Product Review: Page (1) of 1 - 09/29/05 Email this story to a friend. email article Print this page (Article printing at page facebook

Wacom Graphire4

Entry-level graphics tablet gets new look, added functionality By Dave Nagel
Summary: The Graphire4 is a pressure-sensitive graphics tablet that includes a pen and multi-button scrolling mouse. It's designed for visual artists who need something more than a mouse for their work--the "natural" feel of a stylus, plus the features of natural media tools, like the ability to vary the size of a brush stroke by increasing or decreasing the amount of pressure applied with the pen, rather than having to make adjustments manually using an application's parameter dials or sliders.
Recommendation: Strong Buy
Users: Visual artists
Platform: Mac OS X and Windows
Price: $99 for the 4" x 5" model, $199 for the 6" x 8" model.
More information:

More often than not, devices categorized as "entry-level" aren't worth the plastic from which they're made--and that applies to just about everything, from cameras to sound systems to telescopes. "Entry-level" is, generally, a euphemism for "junk." One of the few exceptions to this rule, however, is Wacom's Graphire line of pressure-sensitive graphics tablets, for which the "entry-level" tag really refers to a useful, high-quality device at an affordable price.

The Graphire4 is a pressure-sensitive graphics tablet that includes a pen and multi-button scrolling mouse. It's designed for visual artists who need something more than a mouse for their work--the "natural" feel of a stylus, plus the features of natural media tools, like the ability to vary the size of a brush stroke by increasing or decreasing the amount of pressure applied with the pen, rather than having to make adjustments manually using an application's parameter dials or sliders. Graphire4 is available in two sizes: 4" x 5" and 6" x 8", and the one you choose is really determined by yur preference and pocketbook. I worked on a 4" x 5" tablet for about 18 months and never found anything particularly wrong with it. It fits nicely on the keyboard tray, and I rarely found myself running out of tablet real estate for my work. A 6" x 8" tablet is better in terms of the amount of room you have to work with, but it's also $100 more. Frankly, if you're going to go for a Graphire, as opposed to an Intuos (which we'll get to below), you probably ought to opt for the 4" x 5" model. If you're willing to spend $199 for the larger model, I personally think it's better just to shell out a little more and go for the 6" x 8" Intuos, which is what I currently use myself.

Now, I give this spiel just about any time a new line of Graphires is announced. But I want to reiterate it because there's always a new generation of potential users coming along. The spiel is this: If you are in the visual arts, and you're not using a pressure-sensitive graphics tablet, you're missing out. You're short-changing yourself. You are not accessing the full potential of of your graphics (or motion graphics) applications. And you're putting yourself at a disadvantage against other graphics professionals out there. Whatever you're doing--from photo retouching and image editing to full-blown digital art or animation, a tablet opens up possibilities that simply aren't available with a regular mouse. In short, you need a tablet, and, if you don't already own one, you simply don't know that you need it. Try one out for a few days, and you'll understand.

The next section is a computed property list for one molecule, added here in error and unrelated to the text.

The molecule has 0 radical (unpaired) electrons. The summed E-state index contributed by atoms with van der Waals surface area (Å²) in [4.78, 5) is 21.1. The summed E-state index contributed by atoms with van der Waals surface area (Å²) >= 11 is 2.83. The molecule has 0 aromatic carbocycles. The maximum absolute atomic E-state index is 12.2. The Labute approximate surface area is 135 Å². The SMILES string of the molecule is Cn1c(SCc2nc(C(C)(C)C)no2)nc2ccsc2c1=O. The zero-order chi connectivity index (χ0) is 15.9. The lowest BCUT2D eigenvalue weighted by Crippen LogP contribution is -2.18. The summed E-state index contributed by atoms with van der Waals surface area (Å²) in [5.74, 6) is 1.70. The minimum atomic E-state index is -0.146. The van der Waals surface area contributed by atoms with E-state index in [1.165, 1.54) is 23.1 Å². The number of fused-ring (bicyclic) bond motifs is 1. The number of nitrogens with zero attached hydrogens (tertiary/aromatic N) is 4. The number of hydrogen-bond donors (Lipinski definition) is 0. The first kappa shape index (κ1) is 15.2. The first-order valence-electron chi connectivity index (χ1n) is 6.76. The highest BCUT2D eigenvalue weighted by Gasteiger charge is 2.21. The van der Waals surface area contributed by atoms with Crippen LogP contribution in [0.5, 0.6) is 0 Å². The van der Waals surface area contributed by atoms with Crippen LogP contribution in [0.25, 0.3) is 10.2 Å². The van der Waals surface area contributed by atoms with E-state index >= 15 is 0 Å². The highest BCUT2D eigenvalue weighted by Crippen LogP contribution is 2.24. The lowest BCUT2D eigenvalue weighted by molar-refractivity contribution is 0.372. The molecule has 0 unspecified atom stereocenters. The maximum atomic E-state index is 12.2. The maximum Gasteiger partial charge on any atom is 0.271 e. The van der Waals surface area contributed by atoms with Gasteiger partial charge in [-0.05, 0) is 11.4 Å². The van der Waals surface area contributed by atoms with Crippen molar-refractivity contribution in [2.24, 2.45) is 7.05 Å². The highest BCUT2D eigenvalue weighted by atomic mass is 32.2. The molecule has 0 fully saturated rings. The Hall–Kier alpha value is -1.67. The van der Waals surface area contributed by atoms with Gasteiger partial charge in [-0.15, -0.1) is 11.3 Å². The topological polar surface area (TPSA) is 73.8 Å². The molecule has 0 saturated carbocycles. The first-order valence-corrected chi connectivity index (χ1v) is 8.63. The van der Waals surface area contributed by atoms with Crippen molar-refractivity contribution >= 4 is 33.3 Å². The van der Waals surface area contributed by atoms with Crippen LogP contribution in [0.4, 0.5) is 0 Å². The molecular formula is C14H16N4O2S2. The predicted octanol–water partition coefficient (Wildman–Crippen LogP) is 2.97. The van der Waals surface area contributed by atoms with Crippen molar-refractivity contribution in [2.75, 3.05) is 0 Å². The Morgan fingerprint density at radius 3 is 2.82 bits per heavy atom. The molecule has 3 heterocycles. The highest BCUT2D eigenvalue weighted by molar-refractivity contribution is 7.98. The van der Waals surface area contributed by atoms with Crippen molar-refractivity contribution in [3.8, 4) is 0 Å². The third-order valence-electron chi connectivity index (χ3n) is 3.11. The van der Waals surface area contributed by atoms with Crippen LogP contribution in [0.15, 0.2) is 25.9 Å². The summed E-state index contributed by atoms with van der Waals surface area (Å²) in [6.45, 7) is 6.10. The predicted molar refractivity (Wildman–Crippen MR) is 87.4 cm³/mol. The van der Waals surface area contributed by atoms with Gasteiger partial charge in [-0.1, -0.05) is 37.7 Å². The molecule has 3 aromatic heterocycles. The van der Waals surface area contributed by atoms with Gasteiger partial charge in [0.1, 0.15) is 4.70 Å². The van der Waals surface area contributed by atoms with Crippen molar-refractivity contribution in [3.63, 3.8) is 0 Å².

I'm adamant about this. The only issue to resolve is not whether to use a tablet but which tablet to use. In terms of brands, there's really no question there. It's Wacom. (More on this in the section on "quality" below.)

The only question remaining is which Wacom tablet is right for you. On the top end, you have the Cintiq tablets, which have integrated LCD screens and allow you to draw directly on the screen. Those are pricey, but unquestionably worth it if you can afford them (i.e., if they will improve your productivity to the point where they become profitable). Right below the Cintiq line is the Intuos series of tablets, which are high-end but do not include an integrated LCD screen. And then there's Wacom's more affordable line of tablets, the Graphire series--the latest generation being the Graphire4.

The Graphire4 is considered "entry-level" only in comparison with the more feature-packed Intuos line, and it's targeted toward users who definitely need a tablet but might not need all the features offered by the Intuos series. For most users, the significant difference in features is that the Intuos can read the angle of tilt on your pen and use that as a parameter that can affect your artwork. So, for example, you might use tilt in a painting application to spray the paint in the direction of the tilt, while using pressure-sensitivity to modulate the paint's opacity or flow. This is, of course, important for digital artists working in programs like Corel Painter or Synthetik Studio Artist, where more control is always welcome. The Intuos can also use Wacom's optional 6D art pen, which supports not only tilt, but pen rotation as well. The Graphire does not support this pen. It only supports one kind of pen (the kind it ships with).